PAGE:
(2) The commercial harvest is controlled by hard quotas; when they are reached the fishery is closed; and overages are taken out of next year’s quotas. The Commercial quota will be landed regardless of whether or not the EEZ is opened.
Again, one of ASMFC’s arguments in support of opening a striped bass fishery in the EEZ makes a better case for keeping such fishery closed: “The Commercial quota will be landed regardless of whether or not the EEZ is opened.”
CCA NY has no doubt that statement is true. Thus, there is no compelling economic argument for opening the EEZ to striped bass fishing. The striped bass quota will be filled even if the fishery remains closed. However, a social argument against opening the EEZ can easily be made.
Currently, the coastal commercial striped bass fishery, at least as it exists north of Delaware Bay, is comprised of a large number of fishers who each harvest a relatively small number of striped bass. Gear is often simple, of a type that can be fished by a single operator. Highly efficient gear, such as trawls, accounted for less than 200,000 pounds of the 6.3 million pounds of striped bass caught commercially in 2002. Such a commercial striped bass fishery requires a relatively modest investment of capital, and provides an income to many inshore harvesters who move seasonally between species, and do not devote a substantial part of their time to any single fishery. However, if the EEZ were opened to striped bass fishing, such small operators would be placed into direct competition with fishers employing large vessels and highly-efficient gear, which are capable of venturing farther from shore during periods of inclement weather, to harvest striped bass in large numbers when they concentrate on offshore structure. As a result of such operations, the striped bass quota is likely to be concentrating among a smaller number of fishers, bringing an economic boon to a handful of operators while denying smaller operators their traditional share of the fishery.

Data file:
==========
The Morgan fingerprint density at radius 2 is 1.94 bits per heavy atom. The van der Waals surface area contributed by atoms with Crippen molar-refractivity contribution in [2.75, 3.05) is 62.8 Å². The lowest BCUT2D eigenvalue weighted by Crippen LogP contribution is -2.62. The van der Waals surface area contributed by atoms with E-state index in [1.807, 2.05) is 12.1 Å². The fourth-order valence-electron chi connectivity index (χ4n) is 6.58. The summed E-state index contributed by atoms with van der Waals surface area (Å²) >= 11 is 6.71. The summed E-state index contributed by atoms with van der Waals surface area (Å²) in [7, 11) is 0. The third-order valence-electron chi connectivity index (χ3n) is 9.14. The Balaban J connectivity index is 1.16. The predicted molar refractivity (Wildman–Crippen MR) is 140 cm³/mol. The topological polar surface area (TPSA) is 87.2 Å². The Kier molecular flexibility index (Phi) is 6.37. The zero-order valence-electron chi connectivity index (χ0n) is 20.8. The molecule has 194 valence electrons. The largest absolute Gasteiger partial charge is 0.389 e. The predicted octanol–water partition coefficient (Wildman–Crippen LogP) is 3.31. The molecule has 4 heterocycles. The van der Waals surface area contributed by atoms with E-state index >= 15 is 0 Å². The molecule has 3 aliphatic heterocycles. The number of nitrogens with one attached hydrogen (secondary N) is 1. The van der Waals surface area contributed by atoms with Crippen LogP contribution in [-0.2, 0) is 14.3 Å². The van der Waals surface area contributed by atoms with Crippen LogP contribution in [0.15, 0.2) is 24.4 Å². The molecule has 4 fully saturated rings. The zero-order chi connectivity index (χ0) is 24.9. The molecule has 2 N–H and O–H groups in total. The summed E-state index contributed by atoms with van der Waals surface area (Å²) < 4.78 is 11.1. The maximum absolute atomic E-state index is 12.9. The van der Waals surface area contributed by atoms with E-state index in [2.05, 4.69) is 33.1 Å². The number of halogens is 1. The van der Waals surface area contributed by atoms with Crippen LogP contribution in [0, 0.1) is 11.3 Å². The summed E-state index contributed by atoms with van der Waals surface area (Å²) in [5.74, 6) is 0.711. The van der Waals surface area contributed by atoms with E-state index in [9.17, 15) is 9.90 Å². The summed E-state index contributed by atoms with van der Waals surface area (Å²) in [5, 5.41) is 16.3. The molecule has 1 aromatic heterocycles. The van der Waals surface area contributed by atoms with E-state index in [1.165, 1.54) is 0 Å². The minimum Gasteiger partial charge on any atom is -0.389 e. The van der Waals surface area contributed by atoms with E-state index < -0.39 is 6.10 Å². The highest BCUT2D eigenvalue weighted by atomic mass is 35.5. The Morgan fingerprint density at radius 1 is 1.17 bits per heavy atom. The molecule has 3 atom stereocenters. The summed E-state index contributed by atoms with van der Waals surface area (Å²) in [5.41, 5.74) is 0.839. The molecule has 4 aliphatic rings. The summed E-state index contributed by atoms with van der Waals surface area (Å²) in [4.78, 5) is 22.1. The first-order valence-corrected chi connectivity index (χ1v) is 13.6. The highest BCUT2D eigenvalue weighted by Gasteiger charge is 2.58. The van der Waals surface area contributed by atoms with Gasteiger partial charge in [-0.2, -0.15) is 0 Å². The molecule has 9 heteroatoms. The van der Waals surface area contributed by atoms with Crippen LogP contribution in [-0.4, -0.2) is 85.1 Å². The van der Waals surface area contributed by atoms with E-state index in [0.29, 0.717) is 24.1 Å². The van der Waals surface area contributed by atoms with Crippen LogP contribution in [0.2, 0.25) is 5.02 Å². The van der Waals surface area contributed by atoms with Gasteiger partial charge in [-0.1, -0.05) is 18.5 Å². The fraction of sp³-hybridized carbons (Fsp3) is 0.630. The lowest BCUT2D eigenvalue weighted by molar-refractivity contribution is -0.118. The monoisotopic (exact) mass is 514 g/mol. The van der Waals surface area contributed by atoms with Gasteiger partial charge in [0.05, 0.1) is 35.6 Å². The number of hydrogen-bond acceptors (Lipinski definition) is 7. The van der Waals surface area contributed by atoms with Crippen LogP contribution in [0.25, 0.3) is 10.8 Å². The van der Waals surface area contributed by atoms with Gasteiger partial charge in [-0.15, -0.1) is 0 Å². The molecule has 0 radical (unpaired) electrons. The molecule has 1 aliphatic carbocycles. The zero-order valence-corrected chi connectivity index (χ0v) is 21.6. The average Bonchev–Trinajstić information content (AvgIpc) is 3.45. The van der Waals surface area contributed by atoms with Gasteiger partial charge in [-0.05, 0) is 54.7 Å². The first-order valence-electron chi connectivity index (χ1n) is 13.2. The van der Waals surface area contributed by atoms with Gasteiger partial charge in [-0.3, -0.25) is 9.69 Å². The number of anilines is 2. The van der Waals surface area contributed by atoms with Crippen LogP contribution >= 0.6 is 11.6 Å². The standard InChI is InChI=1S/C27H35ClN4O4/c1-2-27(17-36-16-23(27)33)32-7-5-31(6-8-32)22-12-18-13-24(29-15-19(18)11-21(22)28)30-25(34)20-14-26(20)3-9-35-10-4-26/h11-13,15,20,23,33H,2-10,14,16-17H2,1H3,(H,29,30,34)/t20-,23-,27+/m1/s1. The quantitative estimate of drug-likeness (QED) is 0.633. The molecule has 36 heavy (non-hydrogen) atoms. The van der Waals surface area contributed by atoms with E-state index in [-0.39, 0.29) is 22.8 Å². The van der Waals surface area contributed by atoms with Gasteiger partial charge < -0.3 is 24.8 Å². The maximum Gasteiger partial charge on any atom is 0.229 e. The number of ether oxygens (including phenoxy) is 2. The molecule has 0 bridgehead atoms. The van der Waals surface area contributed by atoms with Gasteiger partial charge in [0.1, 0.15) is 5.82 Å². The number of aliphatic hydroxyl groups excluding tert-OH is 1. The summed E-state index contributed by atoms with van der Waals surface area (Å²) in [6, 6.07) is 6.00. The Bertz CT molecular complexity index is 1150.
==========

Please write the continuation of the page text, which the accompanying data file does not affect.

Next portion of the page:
Since, as ASMFC points out, the commercial harvest is likely to be achieved in any event, there is no offsetting public benefit justifying the harm that may accrue to inshore fishers should the EEZ be opened. Thus, no such opening should take place.
(3) Currently, recreational and commercial catches are occurring in the EEZ and these fish are required to be discarded. Opening the EEZ will convert discarded bycatch of striped bass to landings.